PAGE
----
The Magic of the Cities.
Zen promotes the rediscovery of the obvious, which is so often lost in its familiarity and simplicity. It sees the miraculous in the common and magic in our everyday surroundings. When we are not rushed, and our minds are unclouded by conceptualizations, a veil will sometimes drop, introducing the viewer to a world unseen since childhood. ~ John Greer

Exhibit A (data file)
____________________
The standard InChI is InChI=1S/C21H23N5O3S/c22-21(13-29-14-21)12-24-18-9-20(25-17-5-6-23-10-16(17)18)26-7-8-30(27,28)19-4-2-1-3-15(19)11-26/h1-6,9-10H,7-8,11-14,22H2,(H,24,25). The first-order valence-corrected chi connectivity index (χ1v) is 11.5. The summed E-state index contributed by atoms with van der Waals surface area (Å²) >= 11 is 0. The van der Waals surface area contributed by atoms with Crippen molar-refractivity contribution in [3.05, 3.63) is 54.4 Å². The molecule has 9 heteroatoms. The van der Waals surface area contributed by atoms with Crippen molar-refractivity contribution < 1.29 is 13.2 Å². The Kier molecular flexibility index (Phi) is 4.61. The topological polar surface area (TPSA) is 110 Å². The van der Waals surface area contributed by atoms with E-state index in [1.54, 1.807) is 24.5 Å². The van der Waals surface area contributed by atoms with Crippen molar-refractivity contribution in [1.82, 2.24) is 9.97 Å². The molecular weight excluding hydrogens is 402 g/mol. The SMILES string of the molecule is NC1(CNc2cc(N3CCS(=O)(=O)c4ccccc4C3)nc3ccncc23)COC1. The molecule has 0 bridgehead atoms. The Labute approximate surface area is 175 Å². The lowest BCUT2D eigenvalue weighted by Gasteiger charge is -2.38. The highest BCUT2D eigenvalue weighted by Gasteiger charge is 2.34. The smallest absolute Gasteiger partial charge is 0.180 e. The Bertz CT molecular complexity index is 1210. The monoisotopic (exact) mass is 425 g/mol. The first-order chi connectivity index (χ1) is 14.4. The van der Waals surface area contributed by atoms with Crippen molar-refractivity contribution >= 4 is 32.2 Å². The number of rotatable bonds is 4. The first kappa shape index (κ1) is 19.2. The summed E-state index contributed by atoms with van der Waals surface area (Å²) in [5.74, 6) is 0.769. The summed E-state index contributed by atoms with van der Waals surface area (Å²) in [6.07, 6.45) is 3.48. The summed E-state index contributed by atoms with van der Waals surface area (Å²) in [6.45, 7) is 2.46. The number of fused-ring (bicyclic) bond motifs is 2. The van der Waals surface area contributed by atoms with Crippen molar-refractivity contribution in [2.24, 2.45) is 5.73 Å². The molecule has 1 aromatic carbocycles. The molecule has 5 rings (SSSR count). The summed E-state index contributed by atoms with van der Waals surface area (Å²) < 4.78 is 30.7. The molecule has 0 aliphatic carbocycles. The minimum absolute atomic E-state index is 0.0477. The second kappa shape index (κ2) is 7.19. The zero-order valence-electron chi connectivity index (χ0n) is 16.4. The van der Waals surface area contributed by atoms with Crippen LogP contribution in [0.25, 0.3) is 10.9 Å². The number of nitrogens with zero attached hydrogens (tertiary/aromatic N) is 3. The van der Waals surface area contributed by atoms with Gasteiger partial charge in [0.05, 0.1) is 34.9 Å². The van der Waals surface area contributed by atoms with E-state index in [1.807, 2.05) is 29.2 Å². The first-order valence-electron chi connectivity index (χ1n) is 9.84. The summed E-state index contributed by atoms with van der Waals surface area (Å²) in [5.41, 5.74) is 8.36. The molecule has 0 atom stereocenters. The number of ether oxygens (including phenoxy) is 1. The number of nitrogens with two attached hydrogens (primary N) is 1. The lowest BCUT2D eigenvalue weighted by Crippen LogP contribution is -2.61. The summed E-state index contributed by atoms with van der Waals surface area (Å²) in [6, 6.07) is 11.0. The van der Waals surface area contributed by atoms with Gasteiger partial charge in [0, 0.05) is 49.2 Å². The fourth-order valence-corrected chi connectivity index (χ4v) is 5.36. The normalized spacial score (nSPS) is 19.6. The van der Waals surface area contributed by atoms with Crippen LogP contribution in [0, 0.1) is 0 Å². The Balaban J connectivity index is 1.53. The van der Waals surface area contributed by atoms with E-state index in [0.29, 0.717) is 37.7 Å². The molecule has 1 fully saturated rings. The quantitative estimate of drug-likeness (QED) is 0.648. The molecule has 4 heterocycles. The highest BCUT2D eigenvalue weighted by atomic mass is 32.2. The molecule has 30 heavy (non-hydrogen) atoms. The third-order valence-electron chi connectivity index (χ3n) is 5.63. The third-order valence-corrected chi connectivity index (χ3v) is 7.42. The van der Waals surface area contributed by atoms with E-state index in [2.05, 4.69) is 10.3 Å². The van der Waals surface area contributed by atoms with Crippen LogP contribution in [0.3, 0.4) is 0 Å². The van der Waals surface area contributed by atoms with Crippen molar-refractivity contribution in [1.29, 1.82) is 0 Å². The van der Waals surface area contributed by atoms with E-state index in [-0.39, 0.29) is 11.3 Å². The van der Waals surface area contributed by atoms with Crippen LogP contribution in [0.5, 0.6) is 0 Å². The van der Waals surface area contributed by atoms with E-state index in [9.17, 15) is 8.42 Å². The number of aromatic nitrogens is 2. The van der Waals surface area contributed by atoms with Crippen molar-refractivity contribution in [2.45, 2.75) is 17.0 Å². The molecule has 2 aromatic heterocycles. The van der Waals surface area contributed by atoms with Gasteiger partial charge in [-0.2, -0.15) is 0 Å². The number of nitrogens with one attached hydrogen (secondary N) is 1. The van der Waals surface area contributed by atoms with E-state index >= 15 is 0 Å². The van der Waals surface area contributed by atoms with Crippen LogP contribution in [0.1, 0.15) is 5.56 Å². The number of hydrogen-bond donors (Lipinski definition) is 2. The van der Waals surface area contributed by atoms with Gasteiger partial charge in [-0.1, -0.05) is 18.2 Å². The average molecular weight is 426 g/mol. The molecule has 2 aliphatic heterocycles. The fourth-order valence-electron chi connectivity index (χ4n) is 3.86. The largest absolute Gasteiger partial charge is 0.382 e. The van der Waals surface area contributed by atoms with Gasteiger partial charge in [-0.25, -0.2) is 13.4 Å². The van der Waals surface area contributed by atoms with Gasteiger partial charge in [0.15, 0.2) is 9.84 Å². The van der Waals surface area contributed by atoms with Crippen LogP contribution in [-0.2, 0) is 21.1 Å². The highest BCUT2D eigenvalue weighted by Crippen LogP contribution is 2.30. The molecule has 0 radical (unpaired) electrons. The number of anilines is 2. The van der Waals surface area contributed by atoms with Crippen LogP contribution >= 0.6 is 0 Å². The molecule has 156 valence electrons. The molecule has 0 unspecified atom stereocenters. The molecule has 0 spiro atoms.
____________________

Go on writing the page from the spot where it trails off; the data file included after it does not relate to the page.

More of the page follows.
Tlalpan is one of the sixteen administrative boroughs of the Federal District of Mexico City. It is the largest borough, with over eighty percent under conservation as forest and other ecologically sensitive area. The rest, almost all of it on the northern edge, has been urban since the mid 20th century. When it was created in 1928, it was named after the most important settlement of the area, Tlalpan, which is referred to as “Tlalpan center” to distinguish it from the borough. This center, despite being in the urbanized zone, still retains much of its provincial atmosphere with colonial era mansions and cobblestone streets. Much of the borough’s importance stems from its forested conservation areas, as it functions to provide oxygen to the Valley of Mexico and serves for aquifer recharge. Seventy percent of Mexico City’s water comes from wells in this borough.